A cycling tragic sharing my love, knowledge and opinions on the sport. Among other things depending on my mood. - Cycling Maven YouTube channel description. April 2016.

I believe this philosophy of sharing the experience above all else resonates well within the cycling community. The Internet is the world's best bullsh*t filter. If you're trying to sell people something that doesn't work, or pushing out over produced polished content then you're at risk distancing yourself or your brand from your audience by trying to place yourself high up in that stratosphere mentioned above. No matter how much time Mark spends editing his videos for the perfect shot, it's the rawness and honesty that makes his work a welcome departure from the norm.

Anyhow, that's enough of my polished introduction. ;) Here's a few behind the scenes stories, photos, and videos of our recent trip to Bright, Victoria with Mark, his better half, Hannah, and my wife Von.

Day 1 - Mt Buffalo (The Horn on sunset) 

I'd promised to take the crew the best place I could think of to see the sunset on Saturday night. My confidence remained high while we made our way up Dingo Dell, past the Mt Buffalo ski field, and up the windy dirt road. Truth be told, I had serious doubts if it would be a good location or not. It was years since I'd been up there. Turns out it was a good location to place my bets on. It was amazing!

Preparing for launch... DJI Phantom 4. 
The drone master in action, and Hannah 'gramming. 
Get that shot!  

No selfie stick? No worries. The Maven takes care of the shot.

And the final production....

Day 2 - Mt Buffalo (sunrise) then onto Mt Hotham 

While scoping out the view for the sunrise we'd been paparazzi'd by Instagram user IngGa (we only found it a few days later by chance)

Photo: IngGa (Instagram)
The next morning we returned to the mountain hoping it was a clear morning.... it was.

Nothing sus... looking for 240V. (See the VLOG for what's going on here) :) 
I'm not sure about those pilot pants..... 

After lunch it was off to Mt Hotham on the bikes!

The Maven giving me "Lance eyes" before attacking! 
King of the kids again at the top!

The daily VLOG.....

Day 3 - ANZAC Day. Bright Canyon Walk

We attended the 6am dawn service at Bright. The number of people at the service surprised us all. 3/4 of us went back to bed following the ceremony, with Mark staying up to edit footage for the next vlog. A few hours later we headed back into Bright for breakfast and to the little known Canyon Walk that starts right in town. 

Reflections - As seen though my polarised Foakleys. (yes, I got a pair too)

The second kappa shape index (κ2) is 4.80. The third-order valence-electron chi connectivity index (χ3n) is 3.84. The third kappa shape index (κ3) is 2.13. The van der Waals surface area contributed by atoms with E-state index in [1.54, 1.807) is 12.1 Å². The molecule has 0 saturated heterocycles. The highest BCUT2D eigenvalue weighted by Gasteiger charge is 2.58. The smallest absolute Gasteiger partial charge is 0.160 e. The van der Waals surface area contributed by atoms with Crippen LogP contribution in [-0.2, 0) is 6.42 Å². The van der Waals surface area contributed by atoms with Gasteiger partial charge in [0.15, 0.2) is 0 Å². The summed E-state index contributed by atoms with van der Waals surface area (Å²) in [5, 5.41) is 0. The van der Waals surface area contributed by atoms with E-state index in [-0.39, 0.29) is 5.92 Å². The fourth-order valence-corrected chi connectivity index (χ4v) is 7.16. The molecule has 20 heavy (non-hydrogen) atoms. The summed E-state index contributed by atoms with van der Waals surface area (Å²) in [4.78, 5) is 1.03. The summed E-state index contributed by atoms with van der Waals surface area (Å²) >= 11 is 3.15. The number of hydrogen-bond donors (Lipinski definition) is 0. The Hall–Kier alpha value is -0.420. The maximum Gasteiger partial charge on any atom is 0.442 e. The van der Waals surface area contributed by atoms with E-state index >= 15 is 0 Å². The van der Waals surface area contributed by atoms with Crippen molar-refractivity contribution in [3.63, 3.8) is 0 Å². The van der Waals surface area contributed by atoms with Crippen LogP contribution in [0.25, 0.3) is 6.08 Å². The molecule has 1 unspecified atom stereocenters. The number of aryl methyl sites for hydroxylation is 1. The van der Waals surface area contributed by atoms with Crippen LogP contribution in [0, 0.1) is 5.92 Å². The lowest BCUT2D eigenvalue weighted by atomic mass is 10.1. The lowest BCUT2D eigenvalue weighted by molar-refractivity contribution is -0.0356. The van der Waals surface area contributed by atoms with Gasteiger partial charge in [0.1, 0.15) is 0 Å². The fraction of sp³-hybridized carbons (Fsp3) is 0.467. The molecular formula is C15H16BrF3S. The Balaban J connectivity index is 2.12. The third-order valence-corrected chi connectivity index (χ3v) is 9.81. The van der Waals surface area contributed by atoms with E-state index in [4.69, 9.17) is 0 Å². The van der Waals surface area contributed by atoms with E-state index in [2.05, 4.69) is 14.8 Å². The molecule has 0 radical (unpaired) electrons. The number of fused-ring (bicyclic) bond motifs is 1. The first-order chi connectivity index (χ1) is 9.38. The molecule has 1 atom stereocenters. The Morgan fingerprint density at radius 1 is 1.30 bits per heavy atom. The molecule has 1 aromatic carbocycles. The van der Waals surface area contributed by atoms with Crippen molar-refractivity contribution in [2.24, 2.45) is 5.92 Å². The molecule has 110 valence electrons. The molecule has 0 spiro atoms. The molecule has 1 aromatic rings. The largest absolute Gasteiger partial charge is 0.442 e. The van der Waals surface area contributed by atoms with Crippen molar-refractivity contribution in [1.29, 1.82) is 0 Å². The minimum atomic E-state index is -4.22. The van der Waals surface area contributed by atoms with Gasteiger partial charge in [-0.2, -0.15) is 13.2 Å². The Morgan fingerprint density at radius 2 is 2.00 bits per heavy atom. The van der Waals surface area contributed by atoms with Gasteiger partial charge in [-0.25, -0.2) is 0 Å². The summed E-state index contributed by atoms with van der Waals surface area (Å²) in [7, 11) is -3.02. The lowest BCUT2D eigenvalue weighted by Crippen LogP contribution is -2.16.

Tourist guide Von!

Daily VLOG....

A story I didn't tell Mark was that while he was filming with the drone along the river on our last day, someone threw a large rock at it from the bushes. At first I thought it was a fish splashing near it, then out popped some grumpy bastard from the bushes mumbling about video privacy and telling us to delete the footage. He didn't know we were close by and thought he'd have a shot at taking the drone down. Had he actually taken it down, I might have given him the same fate, with a similar rock. He wasn't a good human. We agreed not to put any of 'his footage' online, that kept old mate happy. A minute later and were met by the lovely lady who's in the vlog saying she wants to see and share the footage. She was a good human. See the video for our chat with her.

Regarding the above - I can see how people might think drones are obnoxious. Going by our experience on the weekend, 99.9% of people were fascinated by it and wanted to see the footage. Mark welcomed anyone and everyone to look over his shoulder as he flew it around for a few minutes. All while answering questions about it, and generally being a good human. The novelty of drones is still there for people, I guess if every man and his dog had a drone it could become annoying. For now, it brings the crowds and entertains the kid in all of us.

A few quick observations as this post is getting long.....

I realised on the weekend was that there's simply not enough hours in a day to do everything. I have a real appreciation of what goes into a 10-12 minute video, and it's a lot more than 24hrs.

Mark might be the one with the cameras, doing most of the talking, and telling the stories. However like in most relationships, the level headed sounding board / creative genius / sub editor is the other person. Hannah is AWESOME! Even I can't wait for the couples Q&A people have been asking for. Someone please ask her about her rabbit. ;)

Making a difference. The comments on Mark's vlogs are pure gold. There are literally 1000s of people loving his work, loving the stories, and soaking up the energy he puts into his work. This is inspiring people all over the world. This is the difference that makes the work all worth the time and effort. 'The Maven' is firmly at ground level with the rest of us, true grass-roots, with the only thing in the stratosphere being a little drone, looking down capturing the moment. 

Friday, 1 April 2016

Titanicing - Because everyone has Everested by now.

So you rode up a hill for 8,848m of elevation gain, it was the hardest thing you've ever done since giving birth to twins, and you're a dude. Then the bar went to 10,000m, the equivalent to birthing twins and a Lego set for them to play with. Then along came double Everesting, a challenge for those with a true disconnect between reality, pain, and elevation gain.

Now what next? You've ticked all the boxes going up right? Well. How about going DOWN? (not that type of going down, the other one, on your bike!).

Introducing TITANICING - The Search for Sinking!